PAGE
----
by Richard Pithouse, CounterPunch
In The Grapes of Wrath, John Steinbeck's novel about the Great
Depression, Tom Joad, the novel's central character, a man who has been
made poor and who is on the run from the law, tells his mother in the
climactic scene that: “I been thinking about us, too, about our people
living like pigs and good rich land layin' fallow. Or maybe one guy with
a million acres and a hundred thousand farmers starvin'. And I been
wonderin' if all our folks got together....”
That wondering is a red thread woven through American history with the promise of a way out of what Martin Luther King called
“life as a long and desolate corridor with no exit sign”. In recent
years a lot of Americans who have not been born to life in that desolate
corridor have been forced in to it. The time when each generation could
expect to live better than their parents has passed. Poverty is rushing
into the suburbs. Young people live with their parents into their
thirties. Most can not afford university. Most of the rest leave it with
an intolerable debt burden. It's the same in Spain, Greece and Ireland.
England is looking pretty grim too. The borders that surround the
enclaves of global privilege are shrinking in from the nation state to
surround private wealth.
If the problem was that there just wasn't enough money to go around,
people would have to accept the situation. But when there is plenty of
money, when there is, in fact, an incredible abundance of money but its
being held by a tiny minority, its perfectly logical to start wondering
along Tom Joad's lines.
The financial elite who had, for so long, successfully presented
themselves as the high priests of the arcane arts of economic divination
on whom our collective well being was dependent caused the financial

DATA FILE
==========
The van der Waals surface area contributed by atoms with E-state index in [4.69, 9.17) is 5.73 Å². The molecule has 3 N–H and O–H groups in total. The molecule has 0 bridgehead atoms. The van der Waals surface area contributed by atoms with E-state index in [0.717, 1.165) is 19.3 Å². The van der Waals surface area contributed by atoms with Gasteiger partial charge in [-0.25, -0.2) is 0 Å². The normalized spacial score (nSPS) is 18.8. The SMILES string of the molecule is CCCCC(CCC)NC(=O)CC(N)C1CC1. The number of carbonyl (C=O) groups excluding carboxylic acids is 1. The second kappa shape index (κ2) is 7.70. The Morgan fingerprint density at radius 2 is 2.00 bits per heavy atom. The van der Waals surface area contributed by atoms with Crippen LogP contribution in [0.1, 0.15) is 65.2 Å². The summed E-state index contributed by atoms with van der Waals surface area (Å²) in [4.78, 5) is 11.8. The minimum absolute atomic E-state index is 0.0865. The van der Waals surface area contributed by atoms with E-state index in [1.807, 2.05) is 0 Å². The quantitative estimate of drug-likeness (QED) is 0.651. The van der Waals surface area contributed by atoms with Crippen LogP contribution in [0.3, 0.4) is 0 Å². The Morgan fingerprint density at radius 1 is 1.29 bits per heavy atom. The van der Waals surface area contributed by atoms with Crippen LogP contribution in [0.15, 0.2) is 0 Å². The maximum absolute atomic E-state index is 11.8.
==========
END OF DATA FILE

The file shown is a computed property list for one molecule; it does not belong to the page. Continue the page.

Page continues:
crisis of 2008. The problem was not a miscalculation in some algorithm.
It was the greed of a caste that had been allowed to set itself up above
everyone else. As a character in a Bruce Springsteen song about the deindustrialisation
of America observes “Them big boys did what Hitler couldn't do”. This
caste has developed so much power over the media and politicians that it
has been allowed to dictate the resolution of the crisis. Their plan,
of course, comes down to the proposal that they should continue to
profit while the shortfall is recovered from society. That means more
people losing their homes, no longer able to afford health care or child
care, dropping out of university, sliding deeper into debt and working
two or three crappy jobs just to keep going.
There was resistance from
the start. But for a long time it looked like right wing populism would
be the dominant popular response in America. But with the occupation
of Wall Street inciting occupations and planned occupations in cities
throughout the United States, and as far away as Hong Kong and South
Africa, it seems that a response that targets the real source of the
problem is gaining more traction.
The choice of Wall Street as the target for the occupation is, in
itself, a perfectly eloquent statement. And slogans like “We're young;
we're poor; we're not going to take it any more” are incisive enough.
But if the occupation of sites of symbolic power in cities across North
America is to win concrete rather than moral victories, and to make a
decisive intervention against the hold that finance capital has taken
over so much of political and social life, it will have to do two
things. It will need, without giving up its autonomy, to build links
with organisations, like churches, trade unions and students groups,
that are rooted in everyday life and can support this struggle over the
long haul. It will also need to find ways to build its own power and to
exercise it with sufficient impact to force real change.
Wall Street is usually a world away from Main Street and bringing it
under control is no easy task. But its encouraging that what links
Tahrir Square to Liberty Plaza, the protests in Athens and Madrid and
the movements that have emerged in the shack settlements of
Port-au-Prince, La Plaz, Caracas and Durban, is a concern with
democracy. In Tahrir Square the primary point was to unseat a